Though brief, Kenneth J. Winkle’s Abraham and Mary Lincoln is an insightful examination of a complex couple who resided in an increasingly complex and divided America.  This short introduction into the Lincoln marriage introduces a number of insightful interpretations which place Abraham and Mary within the context of their era.  Abraham and Mary Lincoln simultaneously accepted and rejected their roles within American society.  Naturally, this duality brought tension into their married life, yet it was their ability to work through their work through their differences that made the Lincoln marriage a success.  Winkle’s prose is lively and engaging which makes Abraham and Mary Lincoln assessable for both the general reader and the professional historian.  While not perfect, the lack of source notes make it difficult to examine some of the questionable statements, such as that the Lincoln’s had Rose bushes in front of their Springfield home (this claim is not supported by the photographs taken of the house in 1860).  For personal reasons I respectfully disagree with Winkle’s interpretation of Spiritualism.  Based on my research there is no evidence to support the statement that the President, “after his wife offered him political and military advice on the basis of her contact with the other side, Lincoln used his presidential power to curb the visits and warn off the spiritualists” (Winkle, 101).  Compared on the whole, these little complaints do not diminish the value of Winkle’s study.  For those who are interested in the Lincolns and the Civil War, Abraham and Mary Lincoln earns a place on their bookshelf.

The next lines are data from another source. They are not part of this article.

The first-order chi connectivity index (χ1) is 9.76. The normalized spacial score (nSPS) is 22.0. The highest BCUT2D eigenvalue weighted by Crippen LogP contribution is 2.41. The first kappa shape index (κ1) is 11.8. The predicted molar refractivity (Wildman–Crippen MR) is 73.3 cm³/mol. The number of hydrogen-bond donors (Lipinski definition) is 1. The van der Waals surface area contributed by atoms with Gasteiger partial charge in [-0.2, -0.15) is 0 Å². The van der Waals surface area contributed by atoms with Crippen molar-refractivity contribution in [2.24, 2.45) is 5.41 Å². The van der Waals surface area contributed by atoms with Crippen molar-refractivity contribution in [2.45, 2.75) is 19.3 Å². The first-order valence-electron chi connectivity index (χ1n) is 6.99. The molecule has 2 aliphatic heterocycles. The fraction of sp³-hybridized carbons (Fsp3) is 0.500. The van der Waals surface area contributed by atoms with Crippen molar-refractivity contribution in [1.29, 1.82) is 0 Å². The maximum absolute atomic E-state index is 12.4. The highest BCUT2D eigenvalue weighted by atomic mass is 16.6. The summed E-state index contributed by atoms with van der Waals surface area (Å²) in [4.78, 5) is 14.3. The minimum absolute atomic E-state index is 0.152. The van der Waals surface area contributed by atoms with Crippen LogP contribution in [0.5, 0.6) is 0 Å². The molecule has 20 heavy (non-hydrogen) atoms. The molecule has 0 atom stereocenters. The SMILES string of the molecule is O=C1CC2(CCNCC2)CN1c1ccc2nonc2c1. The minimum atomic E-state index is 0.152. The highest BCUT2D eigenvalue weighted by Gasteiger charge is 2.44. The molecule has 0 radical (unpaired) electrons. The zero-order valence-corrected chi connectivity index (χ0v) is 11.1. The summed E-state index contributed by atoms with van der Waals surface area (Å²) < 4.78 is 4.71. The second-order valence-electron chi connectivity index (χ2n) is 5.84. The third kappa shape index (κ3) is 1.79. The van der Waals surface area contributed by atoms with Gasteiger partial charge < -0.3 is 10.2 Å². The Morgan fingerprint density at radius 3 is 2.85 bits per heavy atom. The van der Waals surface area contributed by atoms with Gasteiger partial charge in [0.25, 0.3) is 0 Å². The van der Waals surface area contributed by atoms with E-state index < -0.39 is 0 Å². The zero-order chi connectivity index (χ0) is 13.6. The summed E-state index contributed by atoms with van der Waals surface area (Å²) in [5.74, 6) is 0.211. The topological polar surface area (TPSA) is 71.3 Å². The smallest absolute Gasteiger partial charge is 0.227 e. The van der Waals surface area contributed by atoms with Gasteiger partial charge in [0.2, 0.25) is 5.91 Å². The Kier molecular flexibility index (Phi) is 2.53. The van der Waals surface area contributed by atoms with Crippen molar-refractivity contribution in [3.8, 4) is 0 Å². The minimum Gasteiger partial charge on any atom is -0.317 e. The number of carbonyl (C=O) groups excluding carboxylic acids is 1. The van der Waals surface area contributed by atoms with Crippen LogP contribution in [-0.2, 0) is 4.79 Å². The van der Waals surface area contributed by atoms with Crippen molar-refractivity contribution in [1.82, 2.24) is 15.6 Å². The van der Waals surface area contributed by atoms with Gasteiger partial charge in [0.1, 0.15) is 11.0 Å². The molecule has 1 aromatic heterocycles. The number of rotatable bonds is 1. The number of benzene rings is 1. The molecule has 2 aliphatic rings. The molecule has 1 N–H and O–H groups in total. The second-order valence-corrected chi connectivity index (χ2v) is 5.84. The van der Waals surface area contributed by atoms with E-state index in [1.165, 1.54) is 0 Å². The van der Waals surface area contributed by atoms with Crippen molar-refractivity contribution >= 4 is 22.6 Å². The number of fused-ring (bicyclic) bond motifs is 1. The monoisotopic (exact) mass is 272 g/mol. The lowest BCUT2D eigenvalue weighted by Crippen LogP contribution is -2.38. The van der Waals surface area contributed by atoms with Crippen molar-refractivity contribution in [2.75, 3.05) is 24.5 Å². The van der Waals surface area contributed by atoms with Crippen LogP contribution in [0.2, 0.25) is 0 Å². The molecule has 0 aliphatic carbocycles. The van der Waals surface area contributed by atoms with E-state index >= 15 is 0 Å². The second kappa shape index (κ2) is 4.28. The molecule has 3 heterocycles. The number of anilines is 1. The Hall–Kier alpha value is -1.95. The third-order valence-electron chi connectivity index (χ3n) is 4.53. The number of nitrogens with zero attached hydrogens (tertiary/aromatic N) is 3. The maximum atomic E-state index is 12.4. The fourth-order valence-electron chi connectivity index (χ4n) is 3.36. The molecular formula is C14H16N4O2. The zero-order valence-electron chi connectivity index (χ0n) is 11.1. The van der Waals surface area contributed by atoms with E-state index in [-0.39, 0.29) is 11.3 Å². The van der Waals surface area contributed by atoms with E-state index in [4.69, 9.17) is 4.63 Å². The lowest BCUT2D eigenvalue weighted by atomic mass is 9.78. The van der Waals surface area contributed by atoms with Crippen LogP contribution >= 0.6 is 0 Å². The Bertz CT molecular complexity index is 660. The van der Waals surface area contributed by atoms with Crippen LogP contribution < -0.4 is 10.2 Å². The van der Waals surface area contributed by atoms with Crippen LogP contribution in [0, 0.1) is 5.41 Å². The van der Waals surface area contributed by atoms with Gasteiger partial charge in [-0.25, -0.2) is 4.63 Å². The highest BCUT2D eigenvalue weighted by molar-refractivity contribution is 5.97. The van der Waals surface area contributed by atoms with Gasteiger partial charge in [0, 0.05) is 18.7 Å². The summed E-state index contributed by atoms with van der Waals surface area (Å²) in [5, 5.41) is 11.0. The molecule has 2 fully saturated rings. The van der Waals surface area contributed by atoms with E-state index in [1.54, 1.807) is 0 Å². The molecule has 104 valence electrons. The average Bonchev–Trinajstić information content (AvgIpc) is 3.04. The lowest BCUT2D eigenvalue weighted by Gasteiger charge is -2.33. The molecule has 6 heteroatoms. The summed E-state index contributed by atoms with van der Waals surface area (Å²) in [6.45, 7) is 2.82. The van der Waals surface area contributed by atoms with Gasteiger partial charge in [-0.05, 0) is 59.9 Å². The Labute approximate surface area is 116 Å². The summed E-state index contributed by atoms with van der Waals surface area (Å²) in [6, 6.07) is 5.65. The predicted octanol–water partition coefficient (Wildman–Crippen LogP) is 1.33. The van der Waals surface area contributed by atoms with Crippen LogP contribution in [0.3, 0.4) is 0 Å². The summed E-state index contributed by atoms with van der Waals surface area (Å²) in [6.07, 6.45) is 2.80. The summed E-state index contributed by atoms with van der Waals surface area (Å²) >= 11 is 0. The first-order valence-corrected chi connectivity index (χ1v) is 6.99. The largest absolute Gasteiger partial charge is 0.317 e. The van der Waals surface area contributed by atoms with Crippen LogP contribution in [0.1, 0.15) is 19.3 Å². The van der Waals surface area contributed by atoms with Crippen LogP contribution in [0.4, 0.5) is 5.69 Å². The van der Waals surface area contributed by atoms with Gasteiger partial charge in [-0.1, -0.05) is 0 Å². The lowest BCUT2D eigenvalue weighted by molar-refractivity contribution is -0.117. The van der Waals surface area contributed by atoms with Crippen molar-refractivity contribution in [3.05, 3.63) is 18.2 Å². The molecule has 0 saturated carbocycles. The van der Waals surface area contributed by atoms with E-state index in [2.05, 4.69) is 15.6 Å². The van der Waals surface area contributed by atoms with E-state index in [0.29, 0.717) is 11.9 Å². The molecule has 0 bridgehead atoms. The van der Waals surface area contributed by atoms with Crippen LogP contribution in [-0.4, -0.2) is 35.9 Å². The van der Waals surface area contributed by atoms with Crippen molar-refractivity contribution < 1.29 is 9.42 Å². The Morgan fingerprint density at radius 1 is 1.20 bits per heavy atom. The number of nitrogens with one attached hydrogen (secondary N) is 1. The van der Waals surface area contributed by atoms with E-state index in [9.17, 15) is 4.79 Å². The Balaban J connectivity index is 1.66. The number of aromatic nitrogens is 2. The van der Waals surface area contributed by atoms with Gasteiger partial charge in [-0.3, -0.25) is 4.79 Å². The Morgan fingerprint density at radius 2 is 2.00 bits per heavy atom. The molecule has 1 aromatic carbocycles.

To Purchase:
Amazon: http://www.amazon.com/Abraham-Mary-Lincoln-Comcise-Library/dp/0809330490/ref=sr_1_2?ie=UTF8&qid=1343160707&sr=8-2&keywords=abraham+and+mary+lincoln
Barnes and Noble: http://www.barnesandnoble.com/w/abraham-and-mary-lincoln-kenneth-j-winkle/1101041379?ean=9780809330492
Southern Illinois University Press: http://www.siupress.com/catalog/CategoryInfo.aspx?cid=152

The Concise Lincoln Library: http://www.conciselincolnlibrary.com/

Wednesday, May 30, 2012

Orange County Roundtable

Happy Summer everyone!  I am pleased to announce that I have been invited to speak at the Orange County Civil War Roundtable in Huntington Beach on July 17, 2012.

For more information and directions please visit: http://www.cwrtorangecounty-ca.org/

Tuesday, February 21, 2012

Civil War Round Table

Hi everyone!  I am pleased to announce that on February 23 I will be the featured presentor at the Civil War Round Table of the San Gabriel Valley.  I will be lecturing on Spiritualism during the Civil War and I will be presenting my findings that is the basis of my master's thesis.

When: Thursday, February 23, 2012 at 7:30 p.m.
Where: Hastings Branch Library 3325 E. Orange Grove Blvd, Pasadena, CA